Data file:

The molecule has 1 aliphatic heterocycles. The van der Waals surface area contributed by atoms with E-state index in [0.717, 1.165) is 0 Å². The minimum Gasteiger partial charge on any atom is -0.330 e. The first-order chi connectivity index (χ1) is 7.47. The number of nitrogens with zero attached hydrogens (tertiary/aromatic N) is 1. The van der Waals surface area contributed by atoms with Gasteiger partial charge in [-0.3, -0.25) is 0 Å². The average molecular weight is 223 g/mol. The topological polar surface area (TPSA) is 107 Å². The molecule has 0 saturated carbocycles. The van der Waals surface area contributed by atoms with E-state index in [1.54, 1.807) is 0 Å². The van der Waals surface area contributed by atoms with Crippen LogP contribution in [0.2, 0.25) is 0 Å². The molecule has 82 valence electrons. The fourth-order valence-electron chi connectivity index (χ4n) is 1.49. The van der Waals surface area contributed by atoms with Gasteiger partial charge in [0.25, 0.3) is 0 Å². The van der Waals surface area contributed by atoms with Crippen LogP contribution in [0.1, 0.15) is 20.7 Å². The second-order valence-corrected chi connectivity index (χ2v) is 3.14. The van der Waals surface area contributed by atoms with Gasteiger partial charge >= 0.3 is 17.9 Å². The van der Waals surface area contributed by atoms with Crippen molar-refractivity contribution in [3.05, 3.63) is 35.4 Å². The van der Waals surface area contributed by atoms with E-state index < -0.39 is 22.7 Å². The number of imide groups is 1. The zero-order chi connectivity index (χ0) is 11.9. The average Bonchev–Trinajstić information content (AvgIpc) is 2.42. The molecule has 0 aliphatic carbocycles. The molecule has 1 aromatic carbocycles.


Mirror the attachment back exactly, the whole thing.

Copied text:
The molecule has 1 aliphatic heterocycles. The van der Waals surface area contributed by atoms with E-state index in [0.717, 1.165) is 0 Å². The minimum Gasteiger partial charge on any atom is -0.330 e. The first-order chi connectivity index (χ1) is 7.47. The number of nitrogens with zero attached hydrogens (tertiary/aromatic N) is 1. The van der Waals surface area contributed by atoms with Gasteiger partial charge in [-0.3, -0.25) is 0 Å². The average molecular weight is 223 g/mol. The topological polar surface area (TPSA) is 107 Å². The molecule has 0 saturated carbocycles. The van der Waals surface area contributed by atoms with E-state index in [1.54, 1.807) is 0 Å². The van der Waals surface area contributed by atoms with Crippen LogP contribution in [0.2, 0.25) is 0 Å². The molecule has 82 valence electrons. The fourth-order valence-electron chi connectivity index (χ4n) is 1.49. The van der Waals surface area contributed by atoms with Gasteiger partial charge in [0.25, 0.3) is 0 Å². The van der Waals surface area contributed by atoms with Crippen LogP contribution in [0.1, 0.15) is 20.7 Å². The second-order valence-corrected chi connectivity index (χ2v) is 3.14. The van der Waals surface area contributed by atoms with Gasteiger partial charge >= 0.3 is 17.9 Å². The van der Waals surface area contributed by atoms with Crippen molar-refractivity contribution in [3.05, 3.63) is 35.4 Å². The van der Waals surface area contributed by atoms with E-state index < -0.39 is 22.7 Å². The number of imide groups is 1. The zero-order chi connectivity index (χ0) is 11.9. The average Bonchev–Trinajstić information content (AvgIpc) is 2.42. The molecule has 0 aliphatic carbocycles. The molecule has 1 aromatic carbocycles.